Union Soldiers Sing Hallelujah

On the day the Confederate Flag was removed from the South Carolina capitol building, I took an afternoon stroll through our local Union Cemetery. While on my stroll, I struck up a conversation with some of our departed Union warriors. I had heard them harmonizing praises to "the Lord" and shouting "hallelujah," the truth has prevailed.

As I approached the long-departed veterans, I introduced myself to Frank, a veteran of the 1st Battle of Bull Run, who served with the 2nd Regiment of Rhode Island; to "Limping Joe," who had fought with the 24th Michigan and been struck down at McPherson's Woods during the Battle of Gettysburg and to "One-Eye" Tommy, who was a rather short fellow who had fought with the Army of the Tennessee, under Maj. Gen. William T. Sherman, and survived the Siege of Vicksburg, and the war itself, only to die by being thrown from a horse. Finally, Sgt. Mike, who fought in the 8th Battery, Massachusetts Volunteer, Light Artillery joined us after a spell.

It was a good day for a stroll, by DC standards; it was a low humidity day. The fellas who by now are rather used to the weather at our Union Cemetery were not complaining. Frank asked me my name and then inquired as to whether the news that the South Carolina legislature had voted to bring down the Confederate Flag was really true. After all, they had started singing hallelujahs before. I told him this time it was going to hold, at least in South Carolina. More hallelujahs from my new found friends.

"Limping Joe" chimed in: What took so long? We have suffered long and dearly these dreadful decades for some reckoning from up above. Shame though, it took a disgraceful act at a Church to turn the tide. Really, had the nation truly forgotten who won the Civil War? That flag -- and no disrespect to the Confederate dead -- is a piece of no good cloth. And if to the victor belongs the spoils of war, how in damnation did it get to fly for so long? "One-Eye" Tommy retorted: it was because them there politicians in Washington screwed things up real well with all that Reconstruction Era stuff. The rebs didn't take kindly to this and managed to get the last word in.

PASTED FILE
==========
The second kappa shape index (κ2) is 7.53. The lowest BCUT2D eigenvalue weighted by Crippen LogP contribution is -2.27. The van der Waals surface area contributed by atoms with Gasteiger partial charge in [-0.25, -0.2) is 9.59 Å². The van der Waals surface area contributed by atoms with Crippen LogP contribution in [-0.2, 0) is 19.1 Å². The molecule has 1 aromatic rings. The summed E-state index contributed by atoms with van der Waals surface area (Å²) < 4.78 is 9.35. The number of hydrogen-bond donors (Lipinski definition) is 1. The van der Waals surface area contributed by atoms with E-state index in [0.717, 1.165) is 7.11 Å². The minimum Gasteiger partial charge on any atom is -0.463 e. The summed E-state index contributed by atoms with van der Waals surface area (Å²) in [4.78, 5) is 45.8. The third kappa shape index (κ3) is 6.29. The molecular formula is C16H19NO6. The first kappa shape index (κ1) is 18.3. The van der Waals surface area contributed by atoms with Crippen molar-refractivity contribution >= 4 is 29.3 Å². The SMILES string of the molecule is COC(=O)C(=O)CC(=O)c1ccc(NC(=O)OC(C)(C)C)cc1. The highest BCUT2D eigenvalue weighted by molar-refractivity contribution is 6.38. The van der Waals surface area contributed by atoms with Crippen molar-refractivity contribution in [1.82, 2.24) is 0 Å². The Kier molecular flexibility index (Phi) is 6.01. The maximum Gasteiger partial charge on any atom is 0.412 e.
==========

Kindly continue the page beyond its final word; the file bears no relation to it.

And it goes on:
Makes absolutely no sense, said Frank. It was disrespectful and offensive to us and we died to preserve the Union. Them there rebs fought for their own cause. They lost and that should have been the end of them and their darn "Stars and Bars."

You see any Confederate souls in this here "Hollow Ground"? protested "One-Eye" Tommy. Sgt. Mike spoke up and reminded them that their battle was long over. The preservation of the Union was now in the hands of the living, as it always had been. With that they all went back to "Praising the Lord" and singing sweet "Hallelujahs" for this has been a glorious day indeed.

I left my buddies behind and thanked them once again for their service on behalf of a noble cause and a worthy nation. I was struck by Sgt. Mike's reminder that to the living remains the task of preserving the Union. And, I am grateful that South Carolina has on this day set the example.

David Rivera, Esq.

Washington, D.C.